There’s a powerful scene in “Breaking Bad” at a Narcotics Anonymous meeting where Jesse Pinkman, plagued with guilt over having murdered a man (but unable to admit it) “confesses” to having heartlessly killed a dog instead. When one woman in the group expresses shock and disgust, she is quickly quieted by the group leader and told not to judge.
The leader’s words, while well-meaning, are abrasively inadequate in the face of Jesse’s sorrow. Jesse responds, “If you just do stuff and nothing happens, what’s it all mean? What’s the point? Oh right, this whole thing is just about self-acceptance?… So, I should stop judging and accept? So no matter what I do, hooray for me because I’m a great guy?”
We are a culture awash in self-acceptance. But human nature being what it is, we are also a people awash in guilt. We betray, we use other people, we tell lies to ourselves and to others, we are selfish and egotistical. Without a cultural vocabulary to put this guilt in its proper context, our only recourse is to deny that it’s there. This is seldom more apparent than in the way we speak of—and try not to speak of—abortion.
With the abortion tally close to 60 million at this point, almost no one can say he or she has not been in proximate or remote connection to one. Countless people go through life with the guilt of having been complicit in some way, either by accompanying, encouraging, abandoning, or undergoing an abortion.
The reason gang initiations, especially murderous ones, happen is because complicity is a powerful tool. You are in this tribe now, united in the blood of guilt. Complicity distorts our reason, perverts our objectivity, and leaves us with misplaced, irrational loyalties. It also makes us recoil when others state obvious truths. There’s nothing more offensive than hearing the truth we are trying to silence in ourselves.
We don’t want to face abortion. We generally ignore the March for Life despite it growing larger and younger. When the movie “Unplanned” came out, it was given an R rating and Twitter suspended its account. Other outlets simply refused to advertise it.
It is a hard and horrifying movie to watch, not because it is excessive, but because abortion is hard and horrifying. We know there is more there than “products of conception,” and that what is at stake is of greater consequence than the mere timing of our motherhood. But because we are all so complicit we have to pretend it is not what it is.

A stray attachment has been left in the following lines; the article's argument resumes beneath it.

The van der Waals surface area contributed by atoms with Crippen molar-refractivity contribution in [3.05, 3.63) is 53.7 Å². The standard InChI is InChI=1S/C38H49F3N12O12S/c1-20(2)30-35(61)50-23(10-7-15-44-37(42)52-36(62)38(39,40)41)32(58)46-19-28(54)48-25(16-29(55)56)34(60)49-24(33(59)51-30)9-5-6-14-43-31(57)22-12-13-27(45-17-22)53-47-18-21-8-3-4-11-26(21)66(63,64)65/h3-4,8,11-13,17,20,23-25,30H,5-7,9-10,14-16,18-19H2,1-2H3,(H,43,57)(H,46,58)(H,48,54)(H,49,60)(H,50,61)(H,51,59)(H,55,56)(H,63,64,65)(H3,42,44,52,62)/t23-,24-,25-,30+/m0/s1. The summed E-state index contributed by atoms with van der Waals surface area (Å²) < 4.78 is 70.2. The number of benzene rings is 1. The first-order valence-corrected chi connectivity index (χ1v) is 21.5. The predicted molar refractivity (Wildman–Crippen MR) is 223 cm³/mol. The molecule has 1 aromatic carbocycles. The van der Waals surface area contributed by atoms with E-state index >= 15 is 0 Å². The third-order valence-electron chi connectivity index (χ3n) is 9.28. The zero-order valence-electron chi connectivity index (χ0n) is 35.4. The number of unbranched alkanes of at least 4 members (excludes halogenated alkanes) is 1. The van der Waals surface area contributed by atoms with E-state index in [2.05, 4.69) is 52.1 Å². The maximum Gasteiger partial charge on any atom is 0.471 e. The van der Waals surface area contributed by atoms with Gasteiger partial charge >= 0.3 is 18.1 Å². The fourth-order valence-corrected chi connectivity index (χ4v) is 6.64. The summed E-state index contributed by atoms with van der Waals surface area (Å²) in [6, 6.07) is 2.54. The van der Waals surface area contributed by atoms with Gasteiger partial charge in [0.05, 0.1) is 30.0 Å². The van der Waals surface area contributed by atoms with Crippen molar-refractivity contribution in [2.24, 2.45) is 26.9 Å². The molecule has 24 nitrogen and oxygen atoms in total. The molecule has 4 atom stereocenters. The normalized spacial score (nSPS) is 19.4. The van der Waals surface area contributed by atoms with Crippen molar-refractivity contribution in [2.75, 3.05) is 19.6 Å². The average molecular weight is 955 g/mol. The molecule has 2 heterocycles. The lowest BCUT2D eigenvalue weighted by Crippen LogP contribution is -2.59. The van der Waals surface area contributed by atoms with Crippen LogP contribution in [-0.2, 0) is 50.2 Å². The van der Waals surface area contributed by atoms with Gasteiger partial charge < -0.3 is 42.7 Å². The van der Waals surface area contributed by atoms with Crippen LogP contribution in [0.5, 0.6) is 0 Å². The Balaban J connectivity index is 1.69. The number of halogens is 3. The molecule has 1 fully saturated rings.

One striking scene in the movie is in the recovery room. Rows of young women in pink hospital gowns sit hollowed out, drugged, and despondent while a teenager next to them hemorrhages, close to death. We are like those poor young women—oblivious to the reality around us, barely able to acknowledge our own pain much less that of our neighbor.
Before she became awakened to the humanity of the unborn, “Unplanned” heroine Abby Johnson was complicit in tens of thousands of abortions, two her own. But no one who knows the truth about abortion looks at Johnson and sees her guilt, because her courage is so bright. She found the way out, not just out of the abortion industry, but out of her own guilt.
Confronted with his despair, Pinkman also sensed there would be only one way out if there was to be a way at all. It isn’t the thin compassion of generic self-acceptance, a teaspoon in the face of a flood. Nor is it despair. Instead, it’s the courage to look at wrongdoing plainly, acknowledge it, confess it, beg forgiveness, and shine a light so that others might see their way out as well.
It is painful to hear a hard truth that we’re trying to silence in ourselves. It’s much more painful to sustain the lie.